How to Wish the Politically Correct Crowd a Merry Christmas

Family Action Council of Tennessee

The politically correct crowd insists that it is somehow not correct to wish people a “Merry Christmas.” Instead, we are supposed to say something like “Happy Holidays.” But something’s always troubled me about that. And now I’ve put my finger on it. I’ve put all my legal skills at parsing words into sorting out this complex problem, and perhaps there is another way to express ourselves.

I know that the problem with “Merry Christmas” is that those who extend that greeting are supposedly hoping people find merriment in a Christian religious observance. And I guess they think the greeting is some attempt to impose on them the greeter’s religion. Of course, if you think that at this point our culture, on the whole, really perceives Christmas as a religious observance more than a secular holiday, then you may not have noticed how many people get up at 3 a.m. on Black Friday to usher in the Christmas season at “services” offered at the mall.

I know that wasn’t very politically correct, but onto the business at hand—what greeting do you give people at this time of year? The politically correct crowd that is constantly worried about offending someone’s feelings and sensibilities suggests we say, “Happy Holidays” to respect those who celebrate Kwanzaa or Hanukkah or maybe something else I’ve forgotten.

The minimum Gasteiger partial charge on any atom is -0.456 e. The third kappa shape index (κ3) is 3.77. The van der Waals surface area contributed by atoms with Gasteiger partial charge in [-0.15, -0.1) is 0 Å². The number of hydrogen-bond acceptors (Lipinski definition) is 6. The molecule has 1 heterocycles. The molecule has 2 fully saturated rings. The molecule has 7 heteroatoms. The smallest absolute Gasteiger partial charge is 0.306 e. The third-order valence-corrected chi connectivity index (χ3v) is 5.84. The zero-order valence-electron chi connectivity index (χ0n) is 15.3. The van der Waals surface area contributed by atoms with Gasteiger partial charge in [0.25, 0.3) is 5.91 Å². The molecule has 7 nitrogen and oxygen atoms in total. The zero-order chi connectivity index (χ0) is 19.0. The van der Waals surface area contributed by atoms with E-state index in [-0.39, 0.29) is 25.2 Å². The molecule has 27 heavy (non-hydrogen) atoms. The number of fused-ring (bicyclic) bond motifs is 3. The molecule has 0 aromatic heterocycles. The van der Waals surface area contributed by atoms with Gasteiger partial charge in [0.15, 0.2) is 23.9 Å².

But what about those who, like Jehovah’s witnesses, recognize no holiday this week? Doesn’t “Happy Holidays” impose on them our beliefs about the celebratory nature of the season? So, I think that in order to be tolerant and sensitive to other’s feelings, we should just say something like “Enjoy the Season.” After all, it is a season of the year for everyone.

Ah, but winter is not that enjoyable to a lot of people. Rather, the cold makes them feel miserable and being light-deprived by the short days makes them feel depressed. But I guess that’s a good reason to wish they could enjoy the season, because wouldn’t we rather them enjoy the season than be miserable?

But, wait. That creates another problem. Why would I want to try to tell people how they should feel? After all, my feelings are just that, my feelings. Why should someone else try to tell me how I should feel? That’s not very sensitive. We should be affirmed in whatever feelings we may have and others should respect that.

Trying to be the most politically correct person that I can (which, you readers know, is my life’s ambition), let me suggest the following to those of you who really want to avoid any offense. Maybe you should not say anything and just print this on little cards and hand them out:

Please feel however you want to feel about this time of year, or if you prefer, please do not feel like you have to have any feelings at all about this time of year or feel like you have to have any feelings about any other time of year if you do not feel like feeling anything right now. And, of course, feel free not to feel anything at any time of year if that’s what you feel like, in which case, I hope nothing or no one interferes with how you are feeling or not feeling at the time you choose to be feeling or not feeling something.

To all the rest of you willing to risk being offended, I say, “Merry Christmas!”

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